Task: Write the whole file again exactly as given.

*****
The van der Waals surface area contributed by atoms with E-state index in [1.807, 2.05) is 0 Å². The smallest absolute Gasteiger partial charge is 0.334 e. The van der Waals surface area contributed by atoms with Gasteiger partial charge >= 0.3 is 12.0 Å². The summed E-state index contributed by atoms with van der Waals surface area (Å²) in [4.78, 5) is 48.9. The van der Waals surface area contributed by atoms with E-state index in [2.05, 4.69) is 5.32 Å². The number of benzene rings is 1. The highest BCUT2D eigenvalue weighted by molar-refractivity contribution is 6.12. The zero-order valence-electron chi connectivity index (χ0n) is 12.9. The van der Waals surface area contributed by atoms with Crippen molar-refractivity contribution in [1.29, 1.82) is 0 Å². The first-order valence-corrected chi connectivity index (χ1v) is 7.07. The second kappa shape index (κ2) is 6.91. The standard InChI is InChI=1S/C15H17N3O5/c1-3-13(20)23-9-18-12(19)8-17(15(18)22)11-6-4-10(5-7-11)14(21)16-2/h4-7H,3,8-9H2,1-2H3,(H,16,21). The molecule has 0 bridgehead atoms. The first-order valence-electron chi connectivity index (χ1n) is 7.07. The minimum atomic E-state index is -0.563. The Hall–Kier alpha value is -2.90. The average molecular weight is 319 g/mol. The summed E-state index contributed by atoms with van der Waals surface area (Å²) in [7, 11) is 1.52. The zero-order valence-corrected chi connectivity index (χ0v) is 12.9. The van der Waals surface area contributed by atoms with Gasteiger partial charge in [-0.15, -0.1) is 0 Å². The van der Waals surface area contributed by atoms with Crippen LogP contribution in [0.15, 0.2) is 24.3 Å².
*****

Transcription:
The van der Waals surface area contributed by atoms with E-state index in [1.807, 2.05) is 0 Å². The smallest absolute Gasteiger partial charge is 0.334 e. The van der Waals surface area contributed by atoms with Gasteiger partial charge >= 0.3 is 12.0 Å². The summed E-state index contributed by atoms with van der Waals surface area (Å²) in [4.78, 5) is 48.9. The van der Waals surface area contributed by atoms with E-state index in [2.05, 4.69) is 5.32 Å². The number of benzene rings is 1. The highest BCUT2D eigenvalue weighted by molar-refractivity contribution is 6.12. The zero-order valence-electron chi connectivity index (χ0n) is 12.9. The van der Waals surface area contributed by atoms with Crippen molar-refractivity contribution in [1.29, 1.82) is 0 Å². The first-order valence-corrected chi connectivity index (χ1v) is 7.07. The second kappa shape index (κ2) is 6.91. The standard InChI is InChI=1S/C15H17N3O5/c1-3-13(20)23-9-18-12(19)8-17(15(18)22)11-6-4-10(5-7-11)14(21)16-2/h4-7H,3,8-9H2,1-2H3,(H,16,21). The molecule has 0 bridgehead atoms. The first-order valence-electron chi connectivity index (χ1n) is 7.07. The minimum atomic E-state index is -0.563. The Hall–Kier alpha value is -2.90. The average molecular weight is 319 g/mol. The summed E-state index contributed by atoms with van der Waals surface area (Å²) in [7, 11) is 1.52. The zero-order valence-corrected chi connectivity index (χ0v) is 12.9. The van der Waals surface area contributed by atoms with Gasteiger partial charge in [-0.15, -0.1) is 0 Å². The van der Waals surface area contributed by atoms with Crippen LogP contribution in [0.15, 0.2) is 24.3 Å².